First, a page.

3D printing of patient’s anatomy aids in surgical planning

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Michael Slag, surgery patient: The black area is the tumor. The white area are the ribs surrounding the tumor.

Narrator: Michael Slag is in awe of a tumor. Well, a 3D printed model of the tumor that was growing at the top of his right lung. A Mayo Clinic surgeon removed it in a minimally invasive operation. And just three days later, he’s going home.

Mr. Slag: Well, it’s unbelievable. In fact, I was walking the first night after surgery.

Narrator: Unbelievable because of how this 3D model spared him from what surely would have been a much more invasive operation, with a far longer and more painful recovery.

Mr. Slag: But I’m sure if my chest would have been split open, I probably would have been in an ICU and probably a whole lot different experience.

Jane Matsumoto, M.D., Radiologist, Mayo Clinic: This tumor, it’s sitting right by the brachial plexus.

Narrator: The growth was a type of lung cancer called a Pancoast tumor, so rare that Mayo Clinic has only seen 60 cases in the past 20 years.

Shanda Blackmon, M.D., Thoracic Surgeon, Mayo Clinic: We frequently may have a plastic surgeon, an orthopedic surgeon, a vascular surgeon, and myself all involved in a Pancoast tumor resection. And when that’s the case, there’s nothing better than having a model for the whole team to meet around and plan the case.

Narrator: Thoracic surgeon Shanda Blackmon says the 3D model helped eliminate surprises by showing the team exactly how Michael’s large tumor was wrapped around several critical nerves and blood vessels.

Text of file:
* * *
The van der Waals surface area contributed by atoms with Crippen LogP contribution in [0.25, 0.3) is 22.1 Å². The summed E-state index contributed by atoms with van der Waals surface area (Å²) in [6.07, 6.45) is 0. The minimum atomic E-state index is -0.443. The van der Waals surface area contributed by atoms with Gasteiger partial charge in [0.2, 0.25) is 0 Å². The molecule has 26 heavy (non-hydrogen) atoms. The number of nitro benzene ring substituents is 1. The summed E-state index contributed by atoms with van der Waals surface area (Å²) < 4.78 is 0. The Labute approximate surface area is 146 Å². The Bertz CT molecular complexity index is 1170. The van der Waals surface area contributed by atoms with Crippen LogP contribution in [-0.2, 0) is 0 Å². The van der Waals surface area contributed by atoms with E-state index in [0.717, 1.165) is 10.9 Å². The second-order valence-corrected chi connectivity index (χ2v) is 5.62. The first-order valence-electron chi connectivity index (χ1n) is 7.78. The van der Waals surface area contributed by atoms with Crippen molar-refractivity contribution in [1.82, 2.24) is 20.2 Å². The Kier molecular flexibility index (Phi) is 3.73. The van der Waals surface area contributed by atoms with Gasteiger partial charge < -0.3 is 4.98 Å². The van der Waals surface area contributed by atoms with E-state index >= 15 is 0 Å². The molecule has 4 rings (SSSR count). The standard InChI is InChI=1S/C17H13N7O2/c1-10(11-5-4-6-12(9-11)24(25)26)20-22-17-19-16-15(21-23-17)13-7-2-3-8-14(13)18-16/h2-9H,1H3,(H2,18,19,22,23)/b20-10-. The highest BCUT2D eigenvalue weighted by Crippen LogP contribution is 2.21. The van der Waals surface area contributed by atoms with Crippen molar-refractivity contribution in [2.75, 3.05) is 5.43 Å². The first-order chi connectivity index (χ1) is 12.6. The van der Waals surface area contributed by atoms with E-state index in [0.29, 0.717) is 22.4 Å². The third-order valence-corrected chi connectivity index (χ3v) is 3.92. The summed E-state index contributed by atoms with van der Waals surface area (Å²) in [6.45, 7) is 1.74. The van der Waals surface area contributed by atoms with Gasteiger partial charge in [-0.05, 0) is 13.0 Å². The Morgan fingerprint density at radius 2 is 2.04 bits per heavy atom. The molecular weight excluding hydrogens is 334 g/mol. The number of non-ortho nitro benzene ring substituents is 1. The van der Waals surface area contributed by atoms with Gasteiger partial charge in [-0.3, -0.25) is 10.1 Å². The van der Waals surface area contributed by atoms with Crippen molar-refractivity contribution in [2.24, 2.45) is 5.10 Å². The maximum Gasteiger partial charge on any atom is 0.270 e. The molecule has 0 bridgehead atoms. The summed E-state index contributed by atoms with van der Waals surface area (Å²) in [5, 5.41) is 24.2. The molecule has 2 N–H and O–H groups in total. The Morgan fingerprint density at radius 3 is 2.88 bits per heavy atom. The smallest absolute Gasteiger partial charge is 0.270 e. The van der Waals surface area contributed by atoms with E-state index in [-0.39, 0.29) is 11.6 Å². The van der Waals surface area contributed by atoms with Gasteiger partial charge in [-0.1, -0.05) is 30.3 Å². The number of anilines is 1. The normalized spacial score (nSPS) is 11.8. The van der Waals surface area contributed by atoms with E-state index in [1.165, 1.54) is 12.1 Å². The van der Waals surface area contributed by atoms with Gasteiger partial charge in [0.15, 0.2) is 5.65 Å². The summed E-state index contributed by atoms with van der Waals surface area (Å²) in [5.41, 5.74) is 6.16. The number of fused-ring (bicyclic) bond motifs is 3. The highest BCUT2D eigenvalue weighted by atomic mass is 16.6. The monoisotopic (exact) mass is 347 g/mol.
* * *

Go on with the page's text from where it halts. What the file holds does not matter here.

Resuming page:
Dr. Blackmon: Clearly, everyone’s tumor is different, and it’s always in a different location.

Narrator: It took about 70 hours for a high tech 3D printer to create the model…

Dr. Matsumoto: … of the brachial plexus.

Narrator: But radiologists put in many hours before that, incorporating MRI images, CT scans, and sophisticated computer software to first create a virtual model of Michael’s anatomy.

Dr. Matsumoto: Those are the nerve roots coming out of the cervical spine…

Narrator: …color coded for each specific tissue type.

Dr. Matsumoto: There you can see the veins, the aorta, pulmonary artery, and then the brachial plexus and the tumor up there.

Narrator: Radiologist Jane Matsumoto is co-director of Mayo Clinic’s 3D anatomic modeling lab.

Dr. Matsumoto: The radiology department is made up of like 170 people who all have some specialty areas of expertise in bone, in lung, in nerves. You know, we’re able to draw all those people in one area to work together to create this.

Narrator: It’s a technology surgeons are using for complex cases in orthopedics, heart and vascular repair, pediatrics, and other specialties. Besides a quicker recovery, the less invasive approach, requiring less cutting, reassured Michael for another reason. You see, he is also Dr. Slag, an endocrinologist who performs some delicate medical procedures of his own.

Mr. Slag: This lighter gray area is the brachial plexus, a complex set of nerves that run the arm. Knowing that I was more likely to come out with a hand that worked compared to an arm that wasn’t going to do very much was just a big load off my mind.

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